Daylight Savings - Springing Forward

 healthy little sleepers

It's that time year again when we will be moving the clocks forward an hour and many parents wonder how to handle their little one's sleep. It's also that time of year when several parents who have early risers rejoice because their 5:30am riser will now be a 6:30am riser. While this is the case for many parents, others may have their little one's sleep creep back into their previous early rising. Yikes! But, I am not here to talk about early rising; we'll save that for another time. Ya know, when sun starts rising earlier in the morning during the late spring/early summer months and so does your baby! So, back to the time change...

With moving the clocks forward an hour, one of the most important things to do is to get your baby up for the day at 7:00am. I often get parents asking me 'Why in the world would wake my baby up and try and get him/her on the new clock if s/he is going to be sleeping in later!?! That means more sleep for me!' (This is very true... a little extra shut eye for you is nice). One reason we get your little one up is so that his/her body clock is in line with the rising and setting of the sun (which is actually how their little bodies operate in relation to sleep- aka biological/circadian rhythms). And for babies that are already sleeping well, +/- 1 hour should not make that big of a difference. Why? Well, because our added cues throughout the day (such as eating, playtime, preschool, nap routines, etc.) play a role in making that adjustment.  

Another reason for adjusting to the new clock time is to make sure that your baby gets the most restorative sleep possible. When sleep happens at "off" times in relation to the rising and setting of the sun, you might begin to see nighttime wakings or early morning risings. Sleep is not just about the number of hours of sleep your baby gets; sleeping at the right time is extremely important too. Just like sleeping in a crib is more restorative than sleeping in a stroller or car, sleeping at the right time is more restorative than sleeping at "off" times.

So, with this in mind, come Sunday morning if your little one is still sleeping at 7:00am, get her/him up for the day! I know, I know... your back to thinking 'Wake a sleeping baby!?! Whaaat!?!' Yep! Especially, if you are still on a two nap schedule. You want to get your little one up for the day, open then blinds, let the sunlight in and start setting his/her circadian rhythms with the new day/timing. Most importantly you are waking your little one to preserve that morning nap so it occurs at the right time. And continue to keep Sunday like you would another day on the new clock with feeding and playing routines. Don't even think about what time it was the day before.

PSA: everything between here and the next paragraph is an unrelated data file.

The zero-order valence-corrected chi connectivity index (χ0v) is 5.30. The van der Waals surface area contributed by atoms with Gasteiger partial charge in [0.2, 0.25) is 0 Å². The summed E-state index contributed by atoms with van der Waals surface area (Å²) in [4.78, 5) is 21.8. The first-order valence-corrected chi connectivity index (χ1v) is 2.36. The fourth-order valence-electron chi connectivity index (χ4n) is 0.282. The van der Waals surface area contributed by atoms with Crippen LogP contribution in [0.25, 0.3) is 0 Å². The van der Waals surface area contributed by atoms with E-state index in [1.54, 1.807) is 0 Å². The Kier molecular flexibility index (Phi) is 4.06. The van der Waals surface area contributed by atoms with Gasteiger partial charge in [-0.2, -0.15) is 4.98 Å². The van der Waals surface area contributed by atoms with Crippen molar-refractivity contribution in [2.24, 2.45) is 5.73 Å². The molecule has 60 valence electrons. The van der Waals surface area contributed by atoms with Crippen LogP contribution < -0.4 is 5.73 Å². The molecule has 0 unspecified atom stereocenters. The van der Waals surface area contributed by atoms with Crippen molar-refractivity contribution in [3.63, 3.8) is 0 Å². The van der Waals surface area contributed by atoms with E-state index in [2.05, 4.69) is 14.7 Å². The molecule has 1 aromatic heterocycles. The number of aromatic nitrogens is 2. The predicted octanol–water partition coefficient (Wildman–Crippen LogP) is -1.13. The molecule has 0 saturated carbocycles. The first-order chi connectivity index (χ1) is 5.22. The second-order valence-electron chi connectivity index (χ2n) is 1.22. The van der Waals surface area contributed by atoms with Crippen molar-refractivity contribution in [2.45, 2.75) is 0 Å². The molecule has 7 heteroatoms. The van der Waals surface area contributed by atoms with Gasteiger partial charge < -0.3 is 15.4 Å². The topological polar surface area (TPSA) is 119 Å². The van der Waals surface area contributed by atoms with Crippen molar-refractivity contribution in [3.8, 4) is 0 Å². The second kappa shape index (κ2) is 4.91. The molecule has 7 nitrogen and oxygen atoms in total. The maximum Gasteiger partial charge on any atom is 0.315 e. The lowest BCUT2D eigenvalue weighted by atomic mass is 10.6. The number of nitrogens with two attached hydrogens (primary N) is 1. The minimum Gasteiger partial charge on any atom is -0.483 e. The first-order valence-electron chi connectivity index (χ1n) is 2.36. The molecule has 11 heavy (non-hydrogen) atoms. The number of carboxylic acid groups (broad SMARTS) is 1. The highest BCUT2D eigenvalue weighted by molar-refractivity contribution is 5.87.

If your little one is on one nap a day, you might have some wiggle room with that 7:00am wakeup. But try not to let him/her sleep later than 7:30am, especially if you have a sensitive sleeper. You still want him/her to take the afternoon nap, so start the day the same way with some bright sun and fun activities outdoors.

Now if your baby does not have any set napping routines in his/her day, this may be a good time to start since your little one will be waking later in the morning making it somewhat easier for you (i.e., easier in that they are not getting up as early as they normally would have been). Depending on the age of your little one (4mos will look very different from 10mos, which looks very different from 16mos), timing of naps will vary based on the number of naps needed - ranging from 3 or 4 naps for our youngest babies to 1 nap for our 16mo olds (give our take a couple months). 

For more specific strategies on tackling Daylight Savings, check out Daylight Savings - What to Do About Your Little One's Sleep

----------------------------------

 Susie Menkes, PhD is a Certified Infant + Toddler Sleep Specialist through the Family Sleep Institute (FSI), and she is dedicated to helping families get their little ones to be healthy little sleepers. As a mom of two, she knows and understands what you are going through and is here to support, educate, and guide you on all matters related to sleep.

Susie Menkes, PhD is a Certified Infant + Toddler Sleep Specialist through the Family Sleep Institute (FSI), and she is dedicated to helping families get their little ones to be healthy little sleepers. As a mom of two, she knows and understands what you are going through and is here to support, educate, and guide you on all matters related to sleep.